New directions in evidence-based care were suggested recently by experts in intensive care research at an extended roundtable forum conducted in Brussels in 2014 [33] (Figure 3). Among the important ideas shared at the conference were that large data capability for analysis and data-driven decision support hold major promise for improving our bedside care. Neural networks, innovative trial design, and open databases should help to unravel the complexity of the diseases that we encounter. Heightened awareness of the time course and altered chronobiology of disease and 'real-time' personalized molecular methods for detecting biomarkers of genomic expression at the bedside should also help us precisely target our management interventions.

Figure 3
figure 3

Evidence-based care: new directions.

Such sophisticated approaches are not accessible to all hospitals. However, all caregivers can embrace innovations that deliver more "connected" care and that energize and humanize our working conditions. We need to reorganize our care delivery systems to improve efficiency and the environments in which we work. Timely intervention and withdrawal of support is fundamental to intelligent and humane care delivery in the ICU. We must renew and teach the core elements of our profession--physiology, responsibility, and empathy--and thereby restore vital connections to patient and family. Our systems should better adjust delivery capacity to workload so as to develop flexibility, consistency, and reduced stress encountered by the caregiving team.

Training mid-level providers of intensive care, such as critical care trained nurse practitioner and physician assistants, should be a priority of our discipline [34]. Such key personnel link the patient to the physician while freeing up the physician's time. The critical care trained nurse practitioner or physician's assistant can document effectively and connect with family, other physicians, pharmacists, respiratory therapists, medical trainees, and other ancillary personnel. Wise use of effective communications and translational technologies such as voice to text documentation, video links to the bedside, and pooled EMRs will help in the delivery of timely and consistent care. In many hospitals and clinics, medical scribes help spare the physician the onerous duty of documentation, thereby freeing up valued time to enable reconnection. Perhaps with use of such innovations we can return to the nourishing roots of critical care, which are deep physiological understanding, dedication, and empathy. In striving to become a better intensivist, three vital watchwords are connection, communication, and compassion. Together they sum to commitment.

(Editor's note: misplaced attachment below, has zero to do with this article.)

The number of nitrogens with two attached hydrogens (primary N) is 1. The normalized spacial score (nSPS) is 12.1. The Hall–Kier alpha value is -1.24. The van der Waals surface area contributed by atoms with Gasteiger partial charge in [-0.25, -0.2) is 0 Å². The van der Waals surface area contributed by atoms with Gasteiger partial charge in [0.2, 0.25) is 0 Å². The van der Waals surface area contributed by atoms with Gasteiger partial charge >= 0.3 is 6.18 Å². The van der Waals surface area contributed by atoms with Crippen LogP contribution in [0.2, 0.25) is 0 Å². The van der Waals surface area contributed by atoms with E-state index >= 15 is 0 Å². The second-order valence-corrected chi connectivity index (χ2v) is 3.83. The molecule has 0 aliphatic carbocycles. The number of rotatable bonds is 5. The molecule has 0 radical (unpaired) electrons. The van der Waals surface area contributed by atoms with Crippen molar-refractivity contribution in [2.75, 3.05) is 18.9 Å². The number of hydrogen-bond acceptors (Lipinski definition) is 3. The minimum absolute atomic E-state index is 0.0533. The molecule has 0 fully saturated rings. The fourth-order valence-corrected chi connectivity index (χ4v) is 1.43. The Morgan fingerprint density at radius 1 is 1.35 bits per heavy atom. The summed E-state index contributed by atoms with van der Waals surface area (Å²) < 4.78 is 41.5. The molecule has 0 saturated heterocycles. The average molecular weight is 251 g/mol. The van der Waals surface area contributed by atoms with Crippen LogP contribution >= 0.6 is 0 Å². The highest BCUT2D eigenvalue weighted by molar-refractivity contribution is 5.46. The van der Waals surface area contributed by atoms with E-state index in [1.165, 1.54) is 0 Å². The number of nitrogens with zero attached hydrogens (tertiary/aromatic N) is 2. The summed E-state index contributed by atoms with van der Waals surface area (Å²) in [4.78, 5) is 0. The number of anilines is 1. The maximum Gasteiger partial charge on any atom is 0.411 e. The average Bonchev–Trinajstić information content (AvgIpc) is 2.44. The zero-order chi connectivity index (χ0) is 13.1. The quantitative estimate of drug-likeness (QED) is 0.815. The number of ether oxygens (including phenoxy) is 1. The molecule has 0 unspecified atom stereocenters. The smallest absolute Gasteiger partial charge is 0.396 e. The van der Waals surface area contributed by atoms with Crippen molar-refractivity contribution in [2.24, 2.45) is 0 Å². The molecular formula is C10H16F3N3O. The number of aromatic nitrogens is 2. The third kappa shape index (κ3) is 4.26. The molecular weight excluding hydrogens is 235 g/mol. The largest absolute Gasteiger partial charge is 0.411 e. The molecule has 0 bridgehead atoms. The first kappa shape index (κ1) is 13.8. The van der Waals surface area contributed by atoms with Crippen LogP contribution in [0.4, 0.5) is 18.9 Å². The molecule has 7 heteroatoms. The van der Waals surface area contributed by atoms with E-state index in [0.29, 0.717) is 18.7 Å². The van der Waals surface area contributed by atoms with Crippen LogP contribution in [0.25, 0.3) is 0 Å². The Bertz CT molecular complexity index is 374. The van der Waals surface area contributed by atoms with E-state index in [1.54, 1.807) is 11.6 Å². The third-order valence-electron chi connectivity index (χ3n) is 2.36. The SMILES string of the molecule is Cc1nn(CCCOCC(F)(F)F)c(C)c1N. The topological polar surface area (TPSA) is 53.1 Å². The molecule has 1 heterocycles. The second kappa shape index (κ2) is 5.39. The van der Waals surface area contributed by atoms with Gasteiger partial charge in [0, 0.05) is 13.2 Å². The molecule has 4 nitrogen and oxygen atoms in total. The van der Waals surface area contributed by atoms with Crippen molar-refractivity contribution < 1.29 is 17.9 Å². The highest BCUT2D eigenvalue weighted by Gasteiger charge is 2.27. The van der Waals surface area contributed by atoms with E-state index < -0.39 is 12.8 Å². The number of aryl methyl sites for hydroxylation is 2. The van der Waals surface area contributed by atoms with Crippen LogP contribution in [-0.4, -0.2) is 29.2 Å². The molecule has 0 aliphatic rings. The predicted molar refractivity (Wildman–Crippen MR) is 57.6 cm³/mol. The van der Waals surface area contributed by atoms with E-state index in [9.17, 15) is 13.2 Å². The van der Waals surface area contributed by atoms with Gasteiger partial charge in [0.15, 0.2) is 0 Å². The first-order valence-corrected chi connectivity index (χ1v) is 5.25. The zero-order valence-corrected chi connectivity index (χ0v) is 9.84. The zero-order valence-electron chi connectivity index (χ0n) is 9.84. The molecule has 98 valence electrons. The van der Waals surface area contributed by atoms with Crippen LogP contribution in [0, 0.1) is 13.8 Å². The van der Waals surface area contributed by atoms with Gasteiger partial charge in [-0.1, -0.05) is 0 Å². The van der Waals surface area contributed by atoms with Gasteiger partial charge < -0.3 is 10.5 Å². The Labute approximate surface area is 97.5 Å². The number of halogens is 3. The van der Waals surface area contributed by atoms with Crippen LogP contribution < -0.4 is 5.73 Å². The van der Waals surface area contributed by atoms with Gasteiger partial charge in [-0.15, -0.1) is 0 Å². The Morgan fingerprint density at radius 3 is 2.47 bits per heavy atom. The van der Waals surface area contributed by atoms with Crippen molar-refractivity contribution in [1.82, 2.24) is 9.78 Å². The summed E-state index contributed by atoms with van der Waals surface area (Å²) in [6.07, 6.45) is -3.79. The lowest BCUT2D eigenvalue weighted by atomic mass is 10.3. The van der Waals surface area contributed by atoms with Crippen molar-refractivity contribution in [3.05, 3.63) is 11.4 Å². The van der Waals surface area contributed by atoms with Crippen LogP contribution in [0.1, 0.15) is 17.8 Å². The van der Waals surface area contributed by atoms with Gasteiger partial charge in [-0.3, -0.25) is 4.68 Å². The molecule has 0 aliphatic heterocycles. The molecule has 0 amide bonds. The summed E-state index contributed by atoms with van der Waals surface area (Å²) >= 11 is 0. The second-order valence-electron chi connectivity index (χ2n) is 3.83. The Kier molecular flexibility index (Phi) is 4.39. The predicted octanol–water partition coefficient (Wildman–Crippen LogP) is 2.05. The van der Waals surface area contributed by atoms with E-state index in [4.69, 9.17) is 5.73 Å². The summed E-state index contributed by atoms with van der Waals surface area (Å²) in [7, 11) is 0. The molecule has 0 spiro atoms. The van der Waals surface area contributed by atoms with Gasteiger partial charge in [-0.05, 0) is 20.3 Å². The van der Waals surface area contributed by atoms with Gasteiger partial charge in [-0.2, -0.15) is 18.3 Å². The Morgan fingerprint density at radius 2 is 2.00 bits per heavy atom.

Developments in recent years have placed powerful new tools at the disposal of medicine in general, and of critical care in particular. These have great potential to revise and perfect our current approaches, which have succeeded impressively in certain respects and failed impressively in others. The digital revolution has swept into practice and into the research arena, with major potential to improve progress in both arenas. Healing, however, requires not only technical proficiency, but also personal connection and commitment to the venerable traditions of our profession. Re-tooling critical care for the future generations of caregivers requires something old--empathetic connection--as well as the exciting newer technologies of our science and practice.



Acute respiratory distress syndrome


Evidence-based medicine


Electronic health records


Electronic medical record


Randomized clinical trial


Ventilator-induced lung injury.


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This article has been published as part of Critical Care Volume 19 Supplement 3, 2015: Future of Critical Care Medicine (FCCM) 2014. The full contents of the supplement are available online at Publication of this supplement was supported by Fresenius Kabi.

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Marini, J.J. Re-tooling critical care to become a better intensivist: something old and something new. Crit Care 19 (Suppl 3), S3 (2015).